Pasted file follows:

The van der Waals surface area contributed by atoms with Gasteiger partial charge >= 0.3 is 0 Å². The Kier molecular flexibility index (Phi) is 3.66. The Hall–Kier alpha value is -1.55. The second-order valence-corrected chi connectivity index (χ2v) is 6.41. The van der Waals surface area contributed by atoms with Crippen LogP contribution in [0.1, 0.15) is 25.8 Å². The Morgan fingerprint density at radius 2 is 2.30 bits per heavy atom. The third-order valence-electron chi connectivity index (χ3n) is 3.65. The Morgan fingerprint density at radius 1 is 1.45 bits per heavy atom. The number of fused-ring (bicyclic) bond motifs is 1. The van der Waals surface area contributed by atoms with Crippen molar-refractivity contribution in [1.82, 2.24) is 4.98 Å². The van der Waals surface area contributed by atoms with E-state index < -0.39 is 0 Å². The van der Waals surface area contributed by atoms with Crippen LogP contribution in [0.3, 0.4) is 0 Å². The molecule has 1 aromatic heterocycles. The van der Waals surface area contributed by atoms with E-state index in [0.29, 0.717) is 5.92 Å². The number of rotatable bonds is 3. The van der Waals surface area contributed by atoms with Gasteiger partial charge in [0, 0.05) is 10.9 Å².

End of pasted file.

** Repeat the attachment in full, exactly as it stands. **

The van der Waals surface area contributed by atoms with Gasteiger partial charge >= 0.3 is 0 Å². The Kier molecular flexibility index (Phi) is 3.66. The Hall–Kier alpha value is -1.55. The second-order valence-corrected chi connectivity index (χ2v) is 6.41. The van der Waals surface area contributed by atoms with Crippen LogP contribution in [0.1, 0.15) is 25.8 Å². The Morgan fingerprint density at radius 2 is 2.30 bits per heavy atom. The third-order valence-electron chi connectivity index (χ3n) is 3.65. The Morgan fingerprint density at radius 1 is 1.45 bits per heavy atom. The number of fused-ring (bicyclic) bond motifs is 1. The van der Waals surface area contributed by atoms with Crippen molar-refractivity contribution in [1.82, 2.24) is 4.98 Å². The van der Waals surface area contributed by atoms with E-state index < -0.39 is 0 Å². The van der Waals surface area contributed by atoms with Crippen LogP contribution in [0.3, 0.4) is 0 Å². The molecule has 1 aromatic heterocycles. The van der Waals surface area contributed by atoms with E-state index in [0.29, 0.717) is 5.92 Å². The number of rotatable bonds is 3. The van der Waals surface area contributed by atoms with Gasteiger partial charge in [0, 0.05) is 10.9 Å².